The title of my review is actually only part of the story of last night’s performance by the Seattle Symphony and Ludovic Morlot. The program — which I recommend highly as one of the highlights of the season to date — will be repeated Saturday and Sunday. The Beethoven alone would be enough to justify my enthusiasm, but let me get to the other parts of the story first.
Also worth the price of admission is the chance to hear the mellifluously named French pianist Jean-Efflam Bavouzet in Bartók’s Third Piano Concerto and the relatively rare Three Places in New England of Charles Ives.
I suspect some of the remarkably palpable energy the players manifested last night has to do with a sense of anticipation regarding the 2016 Grammy Awards coming up Monday: the SSO nabbed three nominations for the second volume of their ongoing Henri Dutilleux series on the in-house label (including for Best Orchestral Performance).
What was particularly striking in the Ives — deeply challenging pieces, despite the sudden appearance of fragments of folk Americana that momentarily give the illusion of familiar reference points — was the refinement of detail within the most opaque, thickly laden textures of this score. The boisterous energy Morlot summoned for the famous clashing marches of the second place (“Putnams’ Camp”) was all the more startling on account of that refinement — a trait that reminded me of how the conductor searches for the right detail, le ton juste, inside one of Dutilleux’s intricately wrought orchestral canvases.
It was fascinating to hear the Ives so soon after last week’s rendition of Luciano Berio’s Sinfonia. You couldn’t help comparing the method of intrusive quotations, unprepared and free-associative, and wonder at the American maverick angle that leavened Berio’s European avant-gardism. Both composers resort to a collage aesthetic that seeks to replicate the complexity and porousness of musical memory — free of irony and mind games.
Indeed, at times Morlot elicited a curious innocence and tenderness from Ives’s decidedly unsentimental memory-soundscapes. Those qualities also came to mind in the Bartók concerto. On the surface this piece can almost be read as a kind of regression or longing for simpler procedures, a revocation of the composer’s Modernist street cred.
But Bavouzet’s enchanting, subtle interpretation had a cleanness of focus that suggested a mature master taking stock and paring away the inessential. Bartók knew he was dying when he composed the Third Concerto, and in this score the musical past returns not by way of collage and quotation but as acts of allusive, loving homage (above all to Bach and Beethoven — and of course to the rich loam of folk culture that Bartók accessed in a way so unlike the Romantics).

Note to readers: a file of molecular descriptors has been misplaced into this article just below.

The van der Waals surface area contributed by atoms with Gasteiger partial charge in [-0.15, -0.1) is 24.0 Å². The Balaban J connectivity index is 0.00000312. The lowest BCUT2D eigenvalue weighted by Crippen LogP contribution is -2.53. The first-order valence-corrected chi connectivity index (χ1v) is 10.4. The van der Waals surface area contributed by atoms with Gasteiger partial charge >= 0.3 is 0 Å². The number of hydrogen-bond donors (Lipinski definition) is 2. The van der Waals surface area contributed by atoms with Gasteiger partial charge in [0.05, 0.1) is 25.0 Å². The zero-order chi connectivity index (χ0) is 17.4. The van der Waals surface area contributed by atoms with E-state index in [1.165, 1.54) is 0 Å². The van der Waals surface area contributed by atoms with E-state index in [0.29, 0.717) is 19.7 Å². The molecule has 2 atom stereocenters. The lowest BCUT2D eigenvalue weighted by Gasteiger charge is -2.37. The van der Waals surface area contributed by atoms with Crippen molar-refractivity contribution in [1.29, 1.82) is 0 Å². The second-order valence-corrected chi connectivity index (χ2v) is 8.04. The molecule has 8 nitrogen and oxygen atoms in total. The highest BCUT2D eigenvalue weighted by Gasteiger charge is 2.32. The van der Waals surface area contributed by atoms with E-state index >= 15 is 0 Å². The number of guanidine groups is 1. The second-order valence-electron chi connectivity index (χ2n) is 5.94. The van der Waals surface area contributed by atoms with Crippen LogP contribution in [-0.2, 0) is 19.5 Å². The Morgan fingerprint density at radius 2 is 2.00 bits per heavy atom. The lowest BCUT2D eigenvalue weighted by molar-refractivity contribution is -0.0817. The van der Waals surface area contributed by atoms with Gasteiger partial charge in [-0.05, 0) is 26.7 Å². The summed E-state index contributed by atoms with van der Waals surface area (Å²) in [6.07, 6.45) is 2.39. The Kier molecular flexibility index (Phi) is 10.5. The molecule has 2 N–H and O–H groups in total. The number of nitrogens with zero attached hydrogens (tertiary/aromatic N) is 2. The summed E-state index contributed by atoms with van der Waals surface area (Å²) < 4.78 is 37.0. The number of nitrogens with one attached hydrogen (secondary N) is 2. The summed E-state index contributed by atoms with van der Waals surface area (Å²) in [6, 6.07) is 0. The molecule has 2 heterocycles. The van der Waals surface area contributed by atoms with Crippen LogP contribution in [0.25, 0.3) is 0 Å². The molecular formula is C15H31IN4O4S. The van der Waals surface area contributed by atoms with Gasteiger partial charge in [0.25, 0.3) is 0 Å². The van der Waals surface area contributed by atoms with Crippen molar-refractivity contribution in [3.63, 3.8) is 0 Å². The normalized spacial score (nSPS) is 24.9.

This was especially effective in the profoundly stirring central movement (“Adagio religioso”), where the pianist gave exquisite weight and voicing to Bartók’s harmonies and crisp, wonder-evoking articulation to the birdsong. Bavouzet — who had an opportunity to study with the pianist who premiered this work, György Sándor — projected winning charm along with a clear sense of purpose in the outer movements.
He returned for a most unusual encore (playing, incidentally, the new Steinway recently purchased for the SSO): three of the Notations by a 19-year-old Pierre Boulez, composed right around the time Bartók was working on his final concerto. Bavouzet played with Zen-like presence, or like a curator displaying a set of particularly rich gems, holding them up to glisten and sparkle in the light. This week’s concerts are being dedicated to the memory of the late Boulez.
So on to the Third Symphony of Beethoven. Morlot chose this work for his very first subscription concert after stepping to the podium as the SSO’s music director in September 2011 (pairing it on that occasion, curiously enough, with Dutilleux and a Frank Zappa piece Boulez himself had conducted).
Certain aspects echoed what lingers in my memory from that performance: above all, the historically informed performance touches that conferred a certain athletic fleetness and sharper focus. These were even more apparent — and more paradoxically “radical” in brushing aside the dust from overfamiliar passages — without determining every contour of the conductor’s approach.
I’d say that’s evidence of an increased confidence and interpretive vision Morlot is bringing to this score. The hammer blow chords at the end of the first movement’s exposition, for example, were genuinely shocking, while the use of a solo string quartet to voice one of the variation passages in the introductory section of the finale underscored the idea that textural transformations are just as crucial to Beethoven’s thinking as the thematic/harmonic ones that usually command attention.
Above all, the sheer energy of collaborating with the SSO on moment-by-moment decisions in the score gave this performance the stamp of authenticity that really matters, resulting in an electrifying Eroica. Not all those decisions worked: some of the rhythmic articulations of the Funeral March were sloppy, and the volcanic whirlwind that should launch Beethoven’s extraordinary finale (is there anything about the Eroica that isn’t extraordinary?) sounded curiously listless. But Morlot and the SSO sustained an edge-of-your-seat intensity across the work’s epic span, liberating it from any trace of the routine.
And Morlot inspired much fine, indeed heroic, solo work from the players, including Mary Lynch’s achingly expressive oboe solos (a key leitmotif of the Eroica) in the Funeral March and Jeff Fair’s fearless, flawless spotlights in the famously fear-inducing trio of the Scherzo.
Really, what more can you ask of a symphony program?
–(c)2016 Thomas May. All rights reserved.